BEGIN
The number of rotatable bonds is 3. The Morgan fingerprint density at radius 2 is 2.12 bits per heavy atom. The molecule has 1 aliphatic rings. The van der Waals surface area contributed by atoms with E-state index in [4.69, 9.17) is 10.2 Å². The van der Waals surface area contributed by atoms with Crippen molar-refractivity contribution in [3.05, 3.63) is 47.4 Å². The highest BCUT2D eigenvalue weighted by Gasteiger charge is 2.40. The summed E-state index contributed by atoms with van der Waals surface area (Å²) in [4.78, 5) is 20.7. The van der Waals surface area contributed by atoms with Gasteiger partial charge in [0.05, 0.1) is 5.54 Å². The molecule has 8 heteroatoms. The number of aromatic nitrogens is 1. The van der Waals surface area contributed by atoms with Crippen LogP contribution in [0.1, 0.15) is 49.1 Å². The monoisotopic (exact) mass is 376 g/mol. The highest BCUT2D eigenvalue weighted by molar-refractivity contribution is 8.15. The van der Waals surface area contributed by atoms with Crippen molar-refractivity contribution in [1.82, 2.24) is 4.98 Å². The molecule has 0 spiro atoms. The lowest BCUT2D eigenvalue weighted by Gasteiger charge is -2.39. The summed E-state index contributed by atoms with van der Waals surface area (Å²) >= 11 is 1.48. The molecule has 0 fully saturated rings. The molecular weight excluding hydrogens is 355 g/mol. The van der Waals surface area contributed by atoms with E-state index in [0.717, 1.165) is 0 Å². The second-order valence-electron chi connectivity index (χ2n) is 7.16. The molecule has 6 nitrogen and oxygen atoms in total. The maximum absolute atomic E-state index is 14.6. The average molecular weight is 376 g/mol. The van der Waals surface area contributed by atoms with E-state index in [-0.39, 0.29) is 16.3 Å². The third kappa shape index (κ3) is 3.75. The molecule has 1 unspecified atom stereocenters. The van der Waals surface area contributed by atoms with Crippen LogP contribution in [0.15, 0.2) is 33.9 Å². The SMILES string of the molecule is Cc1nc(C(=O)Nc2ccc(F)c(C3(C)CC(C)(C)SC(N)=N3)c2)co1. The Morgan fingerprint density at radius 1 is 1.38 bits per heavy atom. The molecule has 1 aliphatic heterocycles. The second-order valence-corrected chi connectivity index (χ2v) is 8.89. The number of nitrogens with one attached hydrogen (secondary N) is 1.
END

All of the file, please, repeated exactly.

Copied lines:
The number of rotatable bonds is 3. The Morgan fingerprint density at radius 2 is 2.12 bits per heavy atom. The molecule has 1 aliphatic rings. The van der Waals surface area contributed by atoms with E-state index in [4.69, 9.17) is 10.2 Å². The van der Waals surface area contributed by atoms with Crippen molar-refractivity contribution in [3.05, 3.63) is 47.4 Å². The highest BCUT2D eigenvalue weighted by Gasteiger charge is 2.40. The summed E-state index contributed by atoms with van der Waals surface area (Å²) in [4.78, 5) is 20.7. The van der Waals surface area contributed by atoms with Gasteiger partial charge in [0.05, 0.1) is 5.54 Å². The molecule has 8 heteroatoms. The number of aromatic nitrogens is 1. The van der Waals surface area contributed by atoms with Crippen LogP contribution in [0.1, 0.15) is 49.1 Å². The monoisotopic (exact) mass is 376 g/mol. The highest BCUT2D eigenvalue weighted by molar-refractivity contribution is 8.15. The van der Waals surface area contributed by atoms with Crippen molar-refractivity contribution in [1.82, 2.24) is 4.98 Å². The molecule has 0 spiro atoms. The lowest BCUT2D eigenvalue weighted by Gasteiger charge is -2.39. The summed E-state index contributed by atoms with van der Waals surface area (Å²) >= 11 is 1.48. The molecule has 0 fully saturated rings. The molecular weight excluding hydrogens is 355 g/mol. The van der Waals surface area contributed by atoms with E-state index in [0.717, 1.165) is 0 Å². The second-order valence-electron chi connectivity index (χ2n) is 7.16. The molecule has 6 nitrogen and oxygen atoms in total. The maximum absolute atomic E-state index is 14.6. The average molecular weight is 376 g/mol. The van der Waals surface area contributed by atoms with E-state index in [-0.39, 0.29) is 16.3 Å². The third kappa shape index (κ3) is 3.75. The molecule has 1 unspecified atom stereocenters. The van der Waals surface area contributed by atoms with Crippen LogP contribution in [0.15, 0.2) is 33.9 Å². The SMILES string of the molecule is Cc1nc(C(=O)Nc2ccc(F)c(C3(C)CC(C)(C)SC(N)=N3)c2)co1. The Morgan fingerprint density at radius 1 is 1.38 bits per heavy atom. The molecule has 1 aliphatic heterocycles. The second-order valence-corrected chi connectivity index (χ2v) is 8.89. The number of nitrogens with one attached hydrogen (secondary N) is 1.